Fond and Loyal Friendship
By Rich Patterson, Ph.D.
A Fond and Loyal Friendship leads us to lasting relationships! A Fond & Loyal Friendship just makes life delightful. How do you build those Fond & Loyal Friendships? Seneca writes that “nothing delights the mind so much as fond and loyal friendship” (Seneca 49 AD). A Fond & Loyal Friendship leads us to lasting relationships. It is beautiful to have hearts that receive all your confidence and enigmas in coolness. One with which you can share your deepest thoughts. Someone who can calm you down and give you your center back. One whose advice helps you to decide how to approach something, whose positiveness cheers you up when your heart needs lifting. Let’s look at, What is this friendship? What can it do for you?
This friendship is the rare kind that moves your soul to live to its full potential. When we choose our friends for their character, we find wise men and women. So, choose wisely, and listen closely to how they handle adversity, disappointment, joyfulness, success, and virtue. Everyone does not understand virtues well, so let’s look at them quickly.
Virtues are fragile at first but get stronger with resolve. It is that decisiveness and certainty for conclusiveness that gives this quality its strength and determination. Therefore, look deeper if your Fond and Loyal Friend first struggles with virtues. Toward honesty, respectfulness, courageousness, forgiveness, and kindness. Are they developing, or are they weak? Do they need help understanding this level of character? They are on the right track if they do the right thing and do not give in to impulses, urges, or desires. Developing an eye for virtues takes time, but you will catch on quickly. Here are some tips to consider.
How can you develop this Fond and Loyal Friendship
Even if you see a weakness here, watch if they develop over time and become significant concepts that shape their behavior. If they do, you have the excellent ingredients for a Fond and Loyal Friendship towards which you can contribute and receive clarification.
Why pursue virtue? It is simple, integrity and good character align with joy, which makes for better relationships (Austin 2015). Think about your friends today. Then sort them quickly in your mind placing the ones with the most virtues first. Examine those top friends and notice their relationships with others. The more virtues we have, the more effective we are and the more profound our relationships. Here is a list of virtues worth considering:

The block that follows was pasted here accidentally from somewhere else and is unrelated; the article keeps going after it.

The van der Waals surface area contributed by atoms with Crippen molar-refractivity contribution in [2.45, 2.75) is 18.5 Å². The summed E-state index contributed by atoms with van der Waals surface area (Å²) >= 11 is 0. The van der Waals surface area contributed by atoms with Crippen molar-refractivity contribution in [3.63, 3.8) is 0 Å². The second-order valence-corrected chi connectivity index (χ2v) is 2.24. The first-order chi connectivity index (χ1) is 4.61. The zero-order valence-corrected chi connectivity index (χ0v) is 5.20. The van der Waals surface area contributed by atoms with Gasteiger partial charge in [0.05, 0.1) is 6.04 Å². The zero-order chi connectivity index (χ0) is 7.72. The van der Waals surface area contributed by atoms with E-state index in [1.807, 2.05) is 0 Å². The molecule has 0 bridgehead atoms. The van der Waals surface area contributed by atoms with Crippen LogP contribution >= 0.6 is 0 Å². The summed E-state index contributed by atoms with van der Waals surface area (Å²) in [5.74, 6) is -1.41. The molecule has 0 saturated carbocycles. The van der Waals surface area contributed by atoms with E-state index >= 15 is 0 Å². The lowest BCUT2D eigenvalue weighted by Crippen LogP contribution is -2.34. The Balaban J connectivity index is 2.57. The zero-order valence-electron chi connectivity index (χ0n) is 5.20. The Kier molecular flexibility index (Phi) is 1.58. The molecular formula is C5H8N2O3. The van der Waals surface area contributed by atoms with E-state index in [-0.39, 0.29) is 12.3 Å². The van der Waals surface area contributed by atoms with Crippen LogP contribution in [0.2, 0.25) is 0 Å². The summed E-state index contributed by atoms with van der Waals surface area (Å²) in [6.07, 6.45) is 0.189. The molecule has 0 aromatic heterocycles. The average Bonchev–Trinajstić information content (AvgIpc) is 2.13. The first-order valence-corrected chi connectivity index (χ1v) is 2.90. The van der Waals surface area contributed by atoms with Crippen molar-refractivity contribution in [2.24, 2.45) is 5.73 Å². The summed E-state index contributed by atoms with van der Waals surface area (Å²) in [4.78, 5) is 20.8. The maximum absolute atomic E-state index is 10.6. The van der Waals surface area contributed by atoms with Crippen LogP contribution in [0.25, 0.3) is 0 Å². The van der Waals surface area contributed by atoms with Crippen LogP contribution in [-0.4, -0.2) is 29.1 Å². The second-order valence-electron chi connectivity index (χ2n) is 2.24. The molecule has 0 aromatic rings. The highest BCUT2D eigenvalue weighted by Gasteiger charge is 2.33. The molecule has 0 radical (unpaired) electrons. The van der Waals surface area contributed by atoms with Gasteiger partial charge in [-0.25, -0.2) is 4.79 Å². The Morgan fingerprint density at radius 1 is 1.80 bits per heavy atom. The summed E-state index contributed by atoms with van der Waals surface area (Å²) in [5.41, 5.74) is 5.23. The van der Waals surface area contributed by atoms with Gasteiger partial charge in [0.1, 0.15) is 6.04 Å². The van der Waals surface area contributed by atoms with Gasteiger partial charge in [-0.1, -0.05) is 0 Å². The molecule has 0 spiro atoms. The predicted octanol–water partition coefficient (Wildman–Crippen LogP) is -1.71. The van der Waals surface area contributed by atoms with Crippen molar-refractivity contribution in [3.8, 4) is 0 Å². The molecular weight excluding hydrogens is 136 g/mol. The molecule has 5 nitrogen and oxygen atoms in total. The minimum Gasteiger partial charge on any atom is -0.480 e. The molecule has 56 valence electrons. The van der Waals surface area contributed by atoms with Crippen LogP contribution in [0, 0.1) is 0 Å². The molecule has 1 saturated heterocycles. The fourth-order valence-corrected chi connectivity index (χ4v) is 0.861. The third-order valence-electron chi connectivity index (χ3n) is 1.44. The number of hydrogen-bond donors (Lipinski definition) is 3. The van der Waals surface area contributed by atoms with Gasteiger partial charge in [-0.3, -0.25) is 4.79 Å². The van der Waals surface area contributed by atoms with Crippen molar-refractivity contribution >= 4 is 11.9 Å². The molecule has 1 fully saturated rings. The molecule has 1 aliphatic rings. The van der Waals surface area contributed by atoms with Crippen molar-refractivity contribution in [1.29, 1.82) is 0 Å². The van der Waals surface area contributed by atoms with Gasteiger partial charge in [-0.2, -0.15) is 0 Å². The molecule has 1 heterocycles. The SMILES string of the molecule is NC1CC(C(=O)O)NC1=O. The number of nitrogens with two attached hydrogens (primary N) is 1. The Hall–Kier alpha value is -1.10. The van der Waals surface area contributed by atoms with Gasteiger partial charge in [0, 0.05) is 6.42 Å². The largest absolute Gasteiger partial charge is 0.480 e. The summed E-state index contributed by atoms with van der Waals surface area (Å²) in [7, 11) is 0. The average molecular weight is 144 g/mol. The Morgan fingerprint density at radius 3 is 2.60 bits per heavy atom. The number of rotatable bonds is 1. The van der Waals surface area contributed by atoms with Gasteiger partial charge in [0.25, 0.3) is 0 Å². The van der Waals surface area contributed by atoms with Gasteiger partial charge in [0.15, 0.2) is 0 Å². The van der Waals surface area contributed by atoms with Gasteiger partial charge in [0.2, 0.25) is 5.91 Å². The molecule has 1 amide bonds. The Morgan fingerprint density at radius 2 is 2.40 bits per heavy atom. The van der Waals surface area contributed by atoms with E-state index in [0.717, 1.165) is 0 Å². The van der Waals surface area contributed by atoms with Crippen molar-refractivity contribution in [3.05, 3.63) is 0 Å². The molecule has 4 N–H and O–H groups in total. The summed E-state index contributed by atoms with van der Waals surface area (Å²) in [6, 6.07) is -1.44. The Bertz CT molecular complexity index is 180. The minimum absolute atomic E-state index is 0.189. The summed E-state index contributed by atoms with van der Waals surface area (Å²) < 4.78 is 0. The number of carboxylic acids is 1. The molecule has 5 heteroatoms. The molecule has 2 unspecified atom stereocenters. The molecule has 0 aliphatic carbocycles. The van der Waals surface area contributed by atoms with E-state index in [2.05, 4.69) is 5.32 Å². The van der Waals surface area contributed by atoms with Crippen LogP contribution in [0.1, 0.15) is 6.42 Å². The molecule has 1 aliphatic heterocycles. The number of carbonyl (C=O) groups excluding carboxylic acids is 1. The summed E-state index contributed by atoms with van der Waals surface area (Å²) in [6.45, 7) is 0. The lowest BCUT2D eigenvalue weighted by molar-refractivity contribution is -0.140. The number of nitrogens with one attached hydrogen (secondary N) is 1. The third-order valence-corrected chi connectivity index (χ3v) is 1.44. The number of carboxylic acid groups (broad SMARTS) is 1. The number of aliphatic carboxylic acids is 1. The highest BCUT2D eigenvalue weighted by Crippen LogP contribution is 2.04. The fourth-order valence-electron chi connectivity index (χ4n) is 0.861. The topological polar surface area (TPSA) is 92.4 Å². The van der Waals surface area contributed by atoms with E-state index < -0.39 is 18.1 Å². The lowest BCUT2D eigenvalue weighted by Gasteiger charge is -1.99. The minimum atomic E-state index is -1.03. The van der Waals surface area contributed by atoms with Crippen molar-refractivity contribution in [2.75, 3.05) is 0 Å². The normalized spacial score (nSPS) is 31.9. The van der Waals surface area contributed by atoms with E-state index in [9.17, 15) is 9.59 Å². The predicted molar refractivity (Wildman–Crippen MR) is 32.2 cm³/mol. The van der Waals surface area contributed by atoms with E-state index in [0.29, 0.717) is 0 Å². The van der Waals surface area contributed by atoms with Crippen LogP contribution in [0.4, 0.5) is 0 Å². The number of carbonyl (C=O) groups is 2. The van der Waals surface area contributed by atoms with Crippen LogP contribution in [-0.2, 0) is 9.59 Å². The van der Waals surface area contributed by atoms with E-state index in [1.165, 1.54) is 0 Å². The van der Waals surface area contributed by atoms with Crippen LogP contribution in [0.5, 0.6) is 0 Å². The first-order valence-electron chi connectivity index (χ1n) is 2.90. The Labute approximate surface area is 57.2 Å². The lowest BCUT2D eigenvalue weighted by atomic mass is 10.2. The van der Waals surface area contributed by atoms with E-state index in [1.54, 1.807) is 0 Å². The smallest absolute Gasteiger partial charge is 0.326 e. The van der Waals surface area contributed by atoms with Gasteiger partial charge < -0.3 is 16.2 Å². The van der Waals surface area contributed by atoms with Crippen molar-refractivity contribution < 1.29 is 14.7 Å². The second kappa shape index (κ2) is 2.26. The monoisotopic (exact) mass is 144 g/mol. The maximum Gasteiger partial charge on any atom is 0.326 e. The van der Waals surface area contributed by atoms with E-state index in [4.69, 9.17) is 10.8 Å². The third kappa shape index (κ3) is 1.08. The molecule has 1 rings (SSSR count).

Virtues-Fond and Loyal Friendship
McCarthy lists forty virtues worth exploring; I have listed only a few here. Virtues like being honorable, courageous, and truthful will only build our relationships. Relationships that struggle are clouded by selfishness, greed, heartlessness, and insensitivity. Pursuit toward virtues will strengthen and heal wounds from the past. Forgiveness is one example that can draw people together who are otherwise estranged and distant, often making them good friends. Kindness is a great place to begin.
Simple kindness will begin the process of building a Fond and Loyal Friendship. I hope you agree that practicing virtues in our life leads to happiness, the ultimate goal of human existence. Becoming the best version of yourself. What does your best version of yourself look like?
Aristotle (Aristotle 2003) says that “When we live virtuously, we reach our full potential as human beings and become the best versions of ourselves.” This is what brings us true happiness. Isn’t that it? Becoming the best version of ourselves. What a worthy goal to pursue in one’s lifetime. We are aiming, hitting the target, falling short, being off course, failing, failing again, and seeking repeatedly.
Here is the key: This virtuosity builds healthy, beautiful relationships with other people. Those relationships built on virtuous qualities will last. So, get out there and find those individuals with these traits, rise to them, and make those same qualities for yourself and others. When looking for a Fond and Loyal Friendship, look for virtues to build something lasting and strong.
For other posts on friendship by the author, please click this link:
I would also recommend Suzanne Degges-White Ph.D. article in Psychology Today: The 13 Essential Traits of Good Friends | Psychology Today
Rich Patterson, Ph.D.